In addition to his 2020 album “Hey Clockface,” Costello earlier this year released “La Face de Pendule à Coucou,” a six-track EP of French adaptations and remixes (including two that feature Iggy Pop) of songs from “Hey Clockface.”
Continuing in what some would call a rather unconventional music trajectory, Costello in September released “Spanish Model,” an album that features Spanish singers from around the world bringing their vocal interpretations of songs from Costello’s 1978 “This Year’s Model.” The idea was conceived by Costello and longtime collaborator, award-winning producer Sebastian Krys and all of the songs are sung to the Attractions’ original master recordings and instrumentation, he said.
“They did an incredible job. Very few of them sounded anything like the Attractions and I sounded in 1978 for a couple of reasons: A lot of them are ballad singers [and] their adapted versions sometimes brought out the melodies of my original tunes because I — particularly then — sung with a lot of attitude and sometimes kind of disguised any kind of beauty in the melodies, to be frank,” he said. “So it was interesting to hear a bit more empathy in some of the renditions and, you know, of course it’s reached audiences we’ve never spoken to … who have literally never heard my name.”
Costello said there are artists from 12 countries represented on the album. The first song from the project is a version of “Pump It Up,” performed by Colombian pop star Juanes.
“In a way, I get to be the songwriter for Sebastián Yatra [a Latin pop artist from Colombia] and Cami [a Chilean pop singer] and there’s something lovely about that, about knowing my songs, through these reinterpretations — even though people don’t know that they’re reinterpretations, don’t know the original history of the songs, and are hearing them for the first time — they are liking them,” he said. “A lot of the songs are in Spanish and I don’t speak Spanish, so I’m really responding to the sound, the emotion in the voice, [and] the different styles over such a very broad geographical area.”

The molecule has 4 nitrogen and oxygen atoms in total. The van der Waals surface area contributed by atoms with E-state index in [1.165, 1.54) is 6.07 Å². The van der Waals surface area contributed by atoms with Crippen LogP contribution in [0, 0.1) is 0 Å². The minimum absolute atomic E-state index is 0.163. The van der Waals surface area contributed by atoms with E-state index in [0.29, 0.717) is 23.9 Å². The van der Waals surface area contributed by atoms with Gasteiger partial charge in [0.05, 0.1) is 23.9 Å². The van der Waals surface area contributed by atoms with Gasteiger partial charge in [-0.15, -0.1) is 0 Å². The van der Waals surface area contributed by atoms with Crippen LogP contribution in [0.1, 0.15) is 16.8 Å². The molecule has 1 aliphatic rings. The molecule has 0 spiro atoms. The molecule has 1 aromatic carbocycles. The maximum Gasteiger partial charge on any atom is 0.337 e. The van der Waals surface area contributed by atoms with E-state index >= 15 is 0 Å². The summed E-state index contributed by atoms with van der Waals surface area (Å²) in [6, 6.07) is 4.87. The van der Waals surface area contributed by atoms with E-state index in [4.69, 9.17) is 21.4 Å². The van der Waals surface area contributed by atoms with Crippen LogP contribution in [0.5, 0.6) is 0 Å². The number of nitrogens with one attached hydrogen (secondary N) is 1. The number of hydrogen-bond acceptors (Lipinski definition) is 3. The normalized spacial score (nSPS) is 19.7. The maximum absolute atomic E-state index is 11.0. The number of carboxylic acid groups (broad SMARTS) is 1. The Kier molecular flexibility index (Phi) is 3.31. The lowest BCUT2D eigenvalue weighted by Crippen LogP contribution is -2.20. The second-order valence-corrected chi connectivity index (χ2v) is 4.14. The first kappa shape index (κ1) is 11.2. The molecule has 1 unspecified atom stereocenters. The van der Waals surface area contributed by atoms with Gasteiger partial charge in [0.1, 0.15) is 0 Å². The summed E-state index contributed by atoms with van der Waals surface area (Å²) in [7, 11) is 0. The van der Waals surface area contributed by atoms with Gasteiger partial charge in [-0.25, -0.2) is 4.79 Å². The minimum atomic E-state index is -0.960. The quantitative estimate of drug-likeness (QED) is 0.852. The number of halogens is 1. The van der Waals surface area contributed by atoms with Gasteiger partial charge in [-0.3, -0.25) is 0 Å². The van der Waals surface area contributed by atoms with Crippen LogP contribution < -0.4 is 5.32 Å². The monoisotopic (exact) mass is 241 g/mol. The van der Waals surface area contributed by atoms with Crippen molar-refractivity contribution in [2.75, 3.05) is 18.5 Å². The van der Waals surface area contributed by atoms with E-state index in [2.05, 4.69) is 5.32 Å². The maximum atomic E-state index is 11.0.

His eclectic musical meanderings also have Costello working on music for a stage adaptation of the 1957 film “A Face in the Crowd,” a critique of the media and the corruptive influence of celebrity starring Andy Griffith (in his film debut), Patricia Neal, and Walter Matthau.
“So yeah, you can say I’ve been involved in developing a few things,” Costello said, adding that his focus now is on the current tour.
“At the moment, it feels good. It feels like we’re doing what we want to be doing, which is springing some surprises and pulling some songs out that I know people like and always seem to call for — but also a few that maybe they don’t expect us to play. And of course brand new songs are always good in a show because it gives it a jolt,” he said.
While meeting and connecting with fans is a challenge, given COVID-19 safety protocols, Costello said that “everyone is doing the best they can” given the situation — even if, he quipped, masked audience members do look like they’re “all bank robbers.”
“Everybody’s become very expert at eyebrow semaphore,” he said with a chuckle. “So I can’t honestly say I can see their smiling faces out there, because I can’t see their faces. But I can hear their hands and see their reactions the best I can in the lights and, you know, I think we just have to go by that, be satisfied by that, and not wish for the moon right now.”
Elvis Costello & The Imposters at the Providence Performing Arts Center, Thursday, Oct. 28, at 7:30 p.m. Tickets start at $39.50. For event and ticket information, visit ppacri.org.